So that January I’d taken a week’s leave from my Peace Corps job in Washington, DC. I wanted to reconnoitre this area in the dead of winter before I committed to such a proposed move. During that brief 2004 visit our real estate agent daily escorted us up and down Stevens County’s Highway 395 corridor. Together we tramped through ranch houses, log cabins and even farmhouses, from Loon Lake to Kettle Falls, slogging through half a foot of snow to reach each entryway. By Saturday, weary and chilled, I nearly cheered when our guide announced she took Sundays off.
“We could drive up to Grand Forks in British Columbia for an early Sunday supper,” Ken suggested the next morning. “It’s less than an hour and a half from here.”
by Gabriella Brand
I have a beef about Canadian dinner parties. And it’s not the beef. It’s the way the food is actually served.
Every time I’m invited to an Anglo-Canadian home for a meal, there are no serving bowls in sight, no family-style platters. Instead, the host or hostess invariably “plates” the offerings. Even with just two or three guests. This is done quietly, without fanfare, out in the kitchen, perhaps with a pair of calipers and a yarn scale. On each plate, the host makes a little section for the salmon, a corner for the quinoa, a parcel for the squash. Neat and tidy. A work of art. Then the whole presentation is placed down in front of each guest like a steaming piece of needlepoint. Ta-dah!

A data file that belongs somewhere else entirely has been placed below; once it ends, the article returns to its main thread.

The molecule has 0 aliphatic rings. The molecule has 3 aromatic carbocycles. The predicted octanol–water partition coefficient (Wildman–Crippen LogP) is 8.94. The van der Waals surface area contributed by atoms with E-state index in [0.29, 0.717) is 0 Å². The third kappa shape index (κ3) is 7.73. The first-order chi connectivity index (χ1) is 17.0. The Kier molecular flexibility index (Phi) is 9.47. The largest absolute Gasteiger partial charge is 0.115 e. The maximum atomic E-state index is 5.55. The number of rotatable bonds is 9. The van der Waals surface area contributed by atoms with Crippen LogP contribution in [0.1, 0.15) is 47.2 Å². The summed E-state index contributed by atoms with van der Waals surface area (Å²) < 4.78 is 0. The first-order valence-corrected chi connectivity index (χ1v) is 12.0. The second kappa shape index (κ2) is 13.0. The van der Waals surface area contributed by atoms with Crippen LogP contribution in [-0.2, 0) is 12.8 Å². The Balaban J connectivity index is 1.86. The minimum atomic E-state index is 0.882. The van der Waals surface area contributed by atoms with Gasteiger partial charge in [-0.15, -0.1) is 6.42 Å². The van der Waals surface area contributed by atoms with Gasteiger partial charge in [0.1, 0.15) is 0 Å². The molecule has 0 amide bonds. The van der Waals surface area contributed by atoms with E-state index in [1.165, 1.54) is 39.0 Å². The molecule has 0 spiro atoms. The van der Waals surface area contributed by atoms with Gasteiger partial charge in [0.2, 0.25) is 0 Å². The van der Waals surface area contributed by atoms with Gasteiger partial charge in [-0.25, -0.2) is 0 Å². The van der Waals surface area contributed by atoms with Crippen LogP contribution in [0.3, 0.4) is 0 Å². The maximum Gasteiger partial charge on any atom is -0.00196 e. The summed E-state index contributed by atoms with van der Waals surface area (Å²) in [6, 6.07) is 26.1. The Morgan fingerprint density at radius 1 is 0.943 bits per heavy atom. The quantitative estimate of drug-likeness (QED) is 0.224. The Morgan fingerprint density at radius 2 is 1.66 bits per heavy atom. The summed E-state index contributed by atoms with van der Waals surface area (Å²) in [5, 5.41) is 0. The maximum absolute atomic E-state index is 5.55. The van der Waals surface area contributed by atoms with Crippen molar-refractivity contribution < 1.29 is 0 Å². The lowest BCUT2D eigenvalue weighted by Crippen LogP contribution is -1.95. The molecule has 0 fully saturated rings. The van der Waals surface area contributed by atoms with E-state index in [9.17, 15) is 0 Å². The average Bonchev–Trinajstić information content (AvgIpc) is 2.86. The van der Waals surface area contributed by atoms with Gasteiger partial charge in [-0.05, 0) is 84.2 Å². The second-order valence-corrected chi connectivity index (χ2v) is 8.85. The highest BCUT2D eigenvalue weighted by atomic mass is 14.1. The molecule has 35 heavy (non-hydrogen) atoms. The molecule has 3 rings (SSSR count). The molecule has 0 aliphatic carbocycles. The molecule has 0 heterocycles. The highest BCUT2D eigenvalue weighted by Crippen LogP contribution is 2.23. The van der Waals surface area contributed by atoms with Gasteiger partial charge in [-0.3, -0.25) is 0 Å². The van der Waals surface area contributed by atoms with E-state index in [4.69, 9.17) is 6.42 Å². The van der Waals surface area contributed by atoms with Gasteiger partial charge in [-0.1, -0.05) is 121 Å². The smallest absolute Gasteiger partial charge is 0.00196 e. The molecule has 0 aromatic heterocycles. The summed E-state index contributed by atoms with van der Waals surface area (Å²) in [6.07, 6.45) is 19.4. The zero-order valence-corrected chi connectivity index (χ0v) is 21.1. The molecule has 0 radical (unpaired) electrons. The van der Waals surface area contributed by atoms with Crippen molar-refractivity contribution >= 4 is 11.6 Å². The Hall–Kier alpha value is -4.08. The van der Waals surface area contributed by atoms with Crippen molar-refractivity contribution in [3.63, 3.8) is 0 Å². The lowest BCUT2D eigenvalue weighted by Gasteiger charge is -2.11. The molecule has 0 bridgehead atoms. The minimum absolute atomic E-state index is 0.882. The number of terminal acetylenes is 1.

At the risk of sounding like an ungrateful guest, I’m going to ask a question.
A culturally insensitive question.
We’ve got a pair of tickets to give away to see Alton Brown at the Sony Centre in Toronto on March 27th.
With his upcoming tour, Alton Brown brings his brand of quirky humour and culinary-science antics to the stage. The two-hour show is a unique blend of stand up comedy, food experimentation, talk show antics, multimedia lecture, and, for the first time…live music. Audience interaction is strictly enforced throughout the evening, though if you’re called upon as a culinary assistant you’ll definitely want to take the lab coat Brown offers, as things tend to get messy. Brown has worked his weird magic on live audiences across the nation for over a decade but this is the first time he’s actually hit the road with a live tour. The entire family will have a blast, especially as you sing along with Brown’s soon to be hits “Airport Shrimp Blues” and “TV Cookin Ain’t Like No Other Cookin”.
Contest is now closed and the winner has been notified via email. Thanks to everyone who entered and congrats to our winner – hope you enjoy the show!
Prize is 2 tickets to see Alton Brown at the Sony Centre on Friday, March 27th, 8pm. No cash value, prize is not transferable, winner’s name will be left at “will call” at the Sony Centre box office.